Adnams reveals new brand design across its beer portfolio

English brewery Adnams is rolling out a full redesign of its core beer range, across both the off and on-trade.

Established in 1872, East Anglia-based Adnams celebrated its 150th birthday in 2022, and is now on a mission to ‘clearly define its vision for the future’.

To that end, it is highlighting the rich history of its stretch of England’s East coast, with the packaging of its ‘coastal brews’ reimagined by Adnams and Brighton-based design studio CookChick, with local artist Vanessa Sorboen.

Each beer now has its own unique painting, illustrating it origins and story. From looking out to the North Sea or inland, the range’s new designs aim to capture ‘a true 360 view of Adnams’ proud East Anglian heritage’.

Head of production, Fergus Fitzgerald, said: “There are two main aims of the redesign. Firstly, it allows us to bring all our beers back under one unified look.

“Beers like Mosaic and Dry Hopped have been two of our core beers for a while and whilst having a different look made sense in the early days, bringing them together again reflects the fact that our brewers use the same great quality ingredients and the same skill and dedication when brewing a beer, regardless of whether the recipe comes from 1872 or from 2024.

“Secondly, the new branding really brings out that sense of place and connection to where these beers are made,” said Fitzgerald. “The paintings tell the stories and showcase the beauty of the landscapes that inspired those beers. I hope that this reminds existing Adnams drinkers why they first fell in love with that beer, and that those who don’t know us so well see something in the waters to inspire that first sip.”

Kegs, casks, bottles and cans of Adnams’ Ghost Ship 0.5% Pale Ale, Ghost Ship 4.5% Pale Ale, Mosaic Pale Ale, Dry Hopped Lager, Southwold Bitter, and Broadside will all showcase the new, bespoke designs.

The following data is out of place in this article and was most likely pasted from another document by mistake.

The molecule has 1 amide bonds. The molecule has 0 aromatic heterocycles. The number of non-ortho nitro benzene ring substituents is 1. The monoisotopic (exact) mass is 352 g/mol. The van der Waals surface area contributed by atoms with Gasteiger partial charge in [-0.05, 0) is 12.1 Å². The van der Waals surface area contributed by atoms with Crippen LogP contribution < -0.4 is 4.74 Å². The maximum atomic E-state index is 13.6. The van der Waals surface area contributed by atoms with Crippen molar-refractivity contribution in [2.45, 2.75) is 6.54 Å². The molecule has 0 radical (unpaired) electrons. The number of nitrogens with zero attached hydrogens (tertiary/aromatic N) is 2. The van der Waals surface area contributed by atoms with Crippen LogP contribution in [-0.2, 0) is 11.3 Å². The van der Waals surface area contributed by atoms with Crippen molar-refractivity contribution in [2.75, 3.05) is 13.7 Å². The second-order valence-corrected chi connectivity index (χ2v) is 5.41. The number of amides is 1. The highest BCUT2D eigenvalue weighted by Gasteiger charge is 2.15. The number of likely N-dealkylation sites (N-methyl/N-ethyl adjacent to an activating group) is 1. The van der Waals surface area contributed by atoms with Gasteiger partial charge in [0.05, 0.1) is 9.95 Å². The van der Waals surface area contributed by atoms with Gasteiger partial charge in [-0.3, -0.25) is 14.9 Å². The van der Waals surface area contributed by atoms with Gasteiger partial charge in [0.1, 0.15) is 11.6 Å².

The company added that investment in cask was key to the redesign project, providing an opportunity to draw consumers into the cask category. Adnams claims a strong history of investing in cask and was one of the first breweries to feature moulded pump clips in pubs, so it was important that the redesign encompassed a new and innovative offering for the on trade.

Sales director Max Bond said: “Cask beer is our national drink and has a key role to play in all great pubs. Adnams’ new innovative pump clip designs will create excellent stand out in pubs and will attract new drinkers to take a fresh interest in the cask category and taste beer at its best.”

Ghost Ship 0.5% Pale Ale, the UK’s best-selling low and no ale in the on-trade, launched in December 2023 in the new design, with a slimline can format joining the range in response to the growing consumer demand for low alcohol options in ready-to-drink formats.

Broadside and Ghost Ship 4.5% Pale Ale bottles will be the first to launch from 2nd April, with the rest of the range to follow throughout April and early May.

Two new Adnams brews will also launch on April 4th as part of the refresh – Big Skies, a Double Dry-Hopped IPA; and Deep Seas, a Belgian-style Blonde.

Head of Brand and Creative at Adnams, Jess Turner, said: “If you looked at our beers on the shelf, it was starting to feel like a timeline of Adnams’ design. There was the need for some stronger brand recognition to help customers shop across the range and explore other Adnams beers.

“The project aimed to unify our range and bring them closer together – so they felt part of a clear Adnams family. There is a real sense of customer ownership across our beers, so it was important that we recognised that and maintained their individuality. These are fabulous beers with strong stories and we’re really proud of them.”

Artist Vanessa Sorboen said: “It was a fascinating experience working on the Adnams range. Jess and the team at CookChick were fantastic at guiding me through what they wanted me to paint and where the features needed to be placed, to work alongside all the other elements that would appear on the final product. It all had to fall in a specific area.

“As someone who paints freely, to have to think of the components within the composition and consider perspective and how the scene wraps around the canvas, which in this case, is the beer can, bottle or pump clip – was an intriguing challenge.”